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I'm confused about three sentences of v-ing verbs.

I love my cooking fish(Here my is unnecessary?)

Besides I love my feelings(Here is ok, because means something you have got but not an act)

But there are two world in dictionary confuse me:

Greeting: something you say or do to greet people(It is like the example "feeling"?)

Coming: the time when something new begins(It is like the world "cooking" or "swimming"? Because it has some verbal characteristics)

Am I right?

Thanks very much!

closed as unclear what you're asking by Lawrence, tchrist, NVZ, user180089, Chenmunka Aug 1 '16 at 7:59

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  • None of those is a verb. Those are all nouns. You can't use determiners are -s plural markers on verbs. – tchrist Jul 30 '16 at 15:09
  • So what about coming...And there are some exceptions, "killing" is an act but you can say killings – moyeea Jul 30 '16 at 15:40
  • You might be asking about gerunds, but I'm not sure exactly what you are trying to find out. Try typing "gerund" in the "Search Q&A" box in the black menu bar at the top, and browse the articles that show up. In the mean time, I'm voting to close this question as unclear (if closed, it can be reopened later). Feel free to edit your question to clarify. – Lawrence Jul 30 '16 at 15:42
  • Don‘t close thanks. I'm wondering some meaning in dictionary. Please help me check the sentence: – moyeea Jul 30 '16 at 15:49
  • Reading is good for you(Here it means act) I bought three readings(here refers to books) But what about thanks for your coming(it is an act) and I gave him greetings(here means something like the reading means books?) – moyeea Jul 30 '16 at 15:49
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"I love my cooking fish(Here my is unnecessary?)"

Depending on the intended meaning, yes and no.

You could re-write without 'my' like follows:

I love cooking fish

This means the person simply loves cooking fish (the fish could belong to the person, or the fish may not belong to them).

If you wanted to use 'my' to signify that the fish belonged to the person cooking them you would have to change the word order like this:

I love cooking my fish

"Besides I love my feelings (Here is ok, because means something you have got but not an act)"

As this stands it does not make sense. If it was part of some other sentence you could re-write it like this:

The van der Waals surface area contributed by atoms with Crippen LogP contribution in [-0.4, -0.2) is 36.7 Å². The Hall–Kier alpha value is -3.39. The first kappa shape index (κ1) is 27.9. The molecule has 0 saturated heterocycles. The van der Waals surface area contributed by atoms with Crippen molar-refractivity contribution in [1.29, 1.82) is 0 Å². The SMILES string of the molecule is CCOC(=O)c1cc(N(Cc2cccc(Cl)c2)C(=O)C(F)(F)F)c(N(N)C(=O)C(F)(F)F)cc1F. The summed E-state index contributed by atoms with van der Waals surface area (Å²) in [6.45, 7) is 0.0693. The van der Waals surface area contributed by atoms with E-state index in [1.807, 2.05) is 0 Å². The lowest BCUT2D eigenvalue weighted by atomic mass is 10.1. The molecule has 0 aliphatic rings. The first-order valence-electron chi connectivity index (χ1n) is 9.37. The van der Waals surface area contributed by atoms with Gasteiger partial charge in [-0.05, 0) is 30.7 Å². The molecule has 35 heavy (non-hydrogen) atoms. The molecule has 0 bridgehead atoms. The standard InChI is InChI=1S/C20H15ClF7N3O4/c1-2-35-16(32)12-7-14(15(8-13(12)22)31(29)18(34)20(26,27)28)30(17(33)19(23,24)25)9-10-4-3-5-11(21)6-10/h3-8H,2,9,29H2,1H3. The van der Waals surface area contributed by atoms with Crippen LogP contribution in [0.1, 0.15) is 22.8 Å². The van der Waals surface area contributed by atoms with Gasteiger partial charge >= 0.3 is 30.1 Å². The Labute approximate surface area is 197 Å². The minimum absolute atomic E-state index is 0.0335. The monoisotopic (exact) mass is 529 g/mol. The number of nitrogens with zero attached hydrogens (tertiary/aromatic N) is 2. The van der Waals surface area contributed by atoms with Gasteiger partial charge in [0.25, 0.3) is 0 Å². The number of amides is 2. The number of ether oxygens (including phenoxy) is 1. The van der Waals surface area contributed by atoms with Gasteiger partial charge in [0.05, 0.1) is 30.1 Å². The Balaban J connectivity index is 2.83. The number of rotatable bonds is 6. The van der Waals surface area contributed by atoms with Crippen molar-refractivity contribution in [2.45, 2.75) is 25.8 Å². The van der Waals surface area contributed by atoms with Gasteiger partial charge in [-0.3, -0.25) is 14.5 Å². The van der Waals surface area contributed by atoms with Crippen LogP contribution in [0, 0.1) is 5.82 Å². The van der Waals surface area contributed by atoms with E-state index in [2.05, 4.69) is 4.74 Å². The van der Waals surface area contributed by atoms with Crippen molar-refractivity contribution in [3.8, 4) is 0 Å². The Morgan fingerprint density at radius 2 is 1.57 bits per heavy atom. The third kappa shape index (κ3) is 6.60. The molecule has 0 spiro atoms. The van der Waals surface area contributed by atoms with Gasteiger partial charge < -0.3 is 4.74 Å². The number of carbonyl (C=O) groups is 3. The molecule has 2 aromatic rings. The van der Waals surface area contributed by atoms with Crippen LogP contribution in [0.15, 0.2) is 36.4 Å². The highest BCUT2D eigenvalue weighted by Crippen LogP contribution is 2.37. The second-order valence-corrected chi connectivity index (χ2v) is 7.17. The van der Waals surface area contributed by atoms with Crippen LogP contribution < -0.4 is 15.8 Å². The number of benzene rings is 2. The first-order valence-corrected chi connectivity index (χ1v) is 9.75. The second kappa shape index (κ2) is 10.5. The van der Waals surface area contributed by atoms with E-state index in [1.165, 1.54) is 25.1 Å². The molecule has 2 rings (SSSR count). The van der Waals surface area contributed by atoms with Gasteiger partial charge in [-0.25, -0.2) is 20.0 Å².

Besides, I love my feelings.

The word 'besides' is standing in relationship to something else, like this

Y besides X ,

e.g. I don't go the gym, besides, I don't need to I'm not unfit.

Here we are using besides as a preposition, where it means 'over and above'

But there are two [words] in dictionary confuse me: Greeting: something you say or do to greet people(It is like the example "feeling"?)

It could be or it may not be. It depends if you use it as a noun or a verb.

'A greeting from an old friend' here it is a noun. So similar in use to the 'my feelings' example.

'I am greeting a friend' here it is a verb.

Coming: the time when something new begins(It is like the word "cooking" or "swimming"? Because it has some verbal characteristics)

It entirely depends on how you are using the words.

In the sentence "I am coming home" the word coming is similar to swimming "I am swimming" in the type of word it is.

It is something you are doing, a verb.

The verb is 'come' but when you use it like you have here, ending in 'ing' you are using the present continuous tense.

This means you are doing something now, in this moment.

Cook --> Cooking

Feel --> Feeling

Greet --> Greeting

You can cook something. You can feel an emotion.
You can greet someone.

You can cook something 'now' - in which case you are 'cooking something' You can feel something 'now' - in which case you are 'feeling something' You can greet someone 'now' - in which case you are 'greeting someone'

As a general rule of thumb, when you see a word ending in 'ing' you can think 'this is happening now' there are exceptions of course, but hopefully that helps.

  • Thanks a lot. I have seen a grammar book. They call them resultative noun. Like writing(something you have written) Reading (books) Greeting(something you say or do) Dealing(business activity you have done or business relations) But coming swimming is quite different right? – moyeea Jul 30 '16 at 16:50
  • Happening now. No. Consider deleting or changing this. You can't tell what a word ending in -ing means without the context. If it's used as a noun or participle, it doesn't carry tense at all. If it's used as part of a predicate, it carries the aspect of continuing or repeated action, completed, ongoing, or contemplated. And then there's sibling. – deadrat Jul 31 '16 at 4:38

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